February 24, 1811 marks the birth date of Jacob Wine who ministry was focused in Virginia. He provided much of the early history of the first settlers among the Brethen in Virginia, and especially near Flat Rock, much of which was published in the Brethren Almanac.
While his education was equally divided between German and English, he preferred to speak in German during the early part of his ministry. However, he did not speak the German proper - he used the "Valley Dutch" and his sermons were said to be the finest specimens of the dialect known in that day. It is said he would later preach a sermon in English after rehearsing it briefly in German. As a speaker he was prompt, ready and fervent. When he arose to speak, he commanded attention at once often opening with this phrase: It will not be long till you and I will have to stand before that Great I Am.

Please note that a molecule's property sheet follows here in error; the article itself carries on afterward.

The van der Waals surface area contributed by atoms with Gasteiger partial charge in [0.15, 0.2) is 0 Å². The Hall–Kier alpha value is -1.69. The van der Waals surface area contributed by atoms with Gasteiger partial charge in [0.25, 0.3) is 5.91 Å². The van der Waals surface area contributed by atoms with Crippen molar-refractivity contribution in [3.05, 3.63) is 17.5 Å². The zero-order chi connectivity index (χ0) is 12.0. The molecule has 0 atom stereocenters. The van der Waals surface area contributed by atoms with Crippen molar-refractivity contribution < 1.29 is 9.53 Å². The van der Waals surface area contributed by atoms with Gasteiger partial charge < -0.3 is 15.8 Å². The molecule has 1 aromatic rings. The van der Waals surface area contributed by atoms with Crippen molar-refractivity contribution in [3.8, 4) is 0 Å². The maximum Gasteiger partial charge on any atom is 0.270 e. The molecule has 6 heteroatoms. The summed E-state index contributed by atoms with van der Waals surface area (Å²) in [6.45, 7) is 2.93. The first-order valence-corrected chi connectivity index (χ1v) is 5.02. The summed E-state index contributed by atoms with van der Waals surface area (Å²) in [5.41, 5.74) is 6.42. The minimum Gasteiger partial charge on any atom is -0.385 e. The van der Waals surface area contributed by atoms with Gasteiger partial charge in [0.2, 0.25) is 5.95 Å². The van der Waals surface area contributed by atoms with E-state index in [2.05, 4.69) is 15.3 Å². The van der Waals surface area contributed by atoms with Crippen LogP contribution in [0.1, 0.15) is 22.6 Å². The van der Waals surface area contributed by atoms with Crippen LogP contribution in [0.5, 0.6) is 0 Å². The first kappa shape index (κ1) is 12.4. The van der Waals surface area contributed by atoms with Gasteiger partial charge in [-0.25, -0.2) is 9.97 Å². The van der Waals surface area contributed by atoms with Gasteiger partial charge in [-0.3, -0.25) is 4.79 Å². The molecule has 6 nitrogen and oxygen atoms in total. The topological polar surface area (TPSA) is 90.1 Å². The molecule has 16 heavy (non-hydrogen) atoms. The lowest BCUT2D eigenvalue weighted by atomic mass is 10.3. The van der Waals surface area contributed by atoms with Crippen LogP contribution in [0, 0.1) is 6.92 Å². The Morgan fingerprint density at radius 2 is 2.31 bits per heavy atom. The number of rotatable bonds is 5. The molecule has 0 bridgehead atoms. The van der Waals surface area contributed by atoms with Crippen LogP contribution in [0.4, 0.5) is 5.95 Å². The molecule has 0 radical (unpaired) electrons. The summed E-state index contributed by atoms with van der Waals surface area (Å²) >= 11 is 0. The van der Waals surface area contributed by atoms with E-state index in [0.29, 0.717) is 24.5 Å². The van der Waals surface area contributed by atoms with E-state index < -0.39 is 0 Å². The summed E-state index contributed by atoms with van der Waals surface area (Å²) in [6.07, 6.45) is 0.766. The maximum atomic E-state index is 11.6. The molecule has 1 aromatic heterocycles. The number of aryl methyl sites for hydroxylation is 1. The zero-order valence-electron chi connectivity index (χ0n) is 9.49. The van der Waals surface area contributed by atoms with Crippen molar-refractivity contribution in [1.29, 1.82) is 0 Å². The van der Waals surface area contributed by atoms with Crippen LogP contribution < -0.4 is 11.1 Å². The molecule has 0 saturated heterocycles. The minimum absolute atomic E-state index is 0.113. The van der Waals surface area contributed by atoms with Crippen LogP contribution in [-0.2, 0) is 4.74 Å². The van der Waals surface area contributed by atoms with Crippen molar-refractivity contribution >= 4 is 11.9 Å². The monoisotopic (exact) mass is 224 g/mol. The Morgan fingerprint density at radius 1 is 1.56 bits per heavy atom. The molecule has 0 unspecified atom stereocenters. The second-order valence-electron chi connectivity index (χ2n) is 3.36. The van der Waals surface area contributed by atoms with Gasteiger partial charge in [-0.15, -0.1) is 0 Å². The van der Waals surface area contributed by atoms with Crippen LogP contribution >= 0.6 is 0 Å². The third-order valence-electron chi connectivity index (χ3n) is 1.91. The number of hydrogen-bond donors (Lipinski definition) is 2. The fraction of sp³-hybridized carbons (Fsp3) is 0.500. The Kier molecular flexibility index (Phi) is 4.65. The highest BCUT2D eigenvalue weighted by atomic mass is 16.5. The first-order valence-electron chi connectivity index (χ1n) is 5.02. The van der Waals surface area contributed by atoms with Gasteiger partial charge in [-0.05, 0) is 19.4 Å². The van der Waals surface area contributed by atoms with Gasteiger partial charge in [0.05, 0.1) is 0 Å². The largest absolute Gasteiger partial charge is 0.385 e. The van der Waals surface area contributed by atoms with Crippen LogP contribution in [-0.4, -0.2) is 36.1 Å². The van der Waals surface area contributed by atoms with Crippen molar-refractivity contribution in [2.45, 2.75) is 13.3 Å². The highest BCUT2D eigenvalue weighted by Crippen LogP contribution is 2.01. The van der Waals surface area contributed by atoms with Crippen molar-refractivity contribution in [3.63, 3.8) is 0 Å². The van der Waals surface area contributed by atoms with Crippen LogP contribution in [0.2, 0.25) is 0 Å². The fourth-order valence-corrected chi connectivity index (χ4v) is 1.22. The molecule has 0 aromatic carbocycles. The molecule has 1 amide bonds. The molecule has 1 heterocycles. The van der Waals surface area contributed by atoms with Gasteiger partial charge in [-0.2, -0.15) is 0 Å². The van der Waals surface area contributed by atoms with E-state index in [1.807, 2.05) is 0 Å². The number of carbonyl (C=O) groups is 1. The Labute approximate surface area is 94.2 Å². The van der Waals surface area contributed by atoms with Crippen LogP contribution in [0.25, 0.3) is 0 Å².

During his ministry he performed nearly 300 weddings between 1849 and 1880 along with a great many funerals. He was especially active in preaching the Gospel in new fields making many journeys through the scattered membership in West Virginia on horseback. In August 1863, during the Civil War, he joined John Kline on the yearly visit to several West Virginia counties that resulted in their arrest and taken before military authorities. After giving a satisfactory account of their journey they were released. Shortly after the death of John Kline in an ambush, Jacob Wine also received a note warning him not to attend church on Sunday.
Jacob Wine born on February 24 would die nearly 69 years later on February 21, 1880 and was buried in the Flat Rock cemetary, a beautiful elevation overlooking the surrounding country, the place of his birth and the scene of his labors.
Adapted from Some Who Led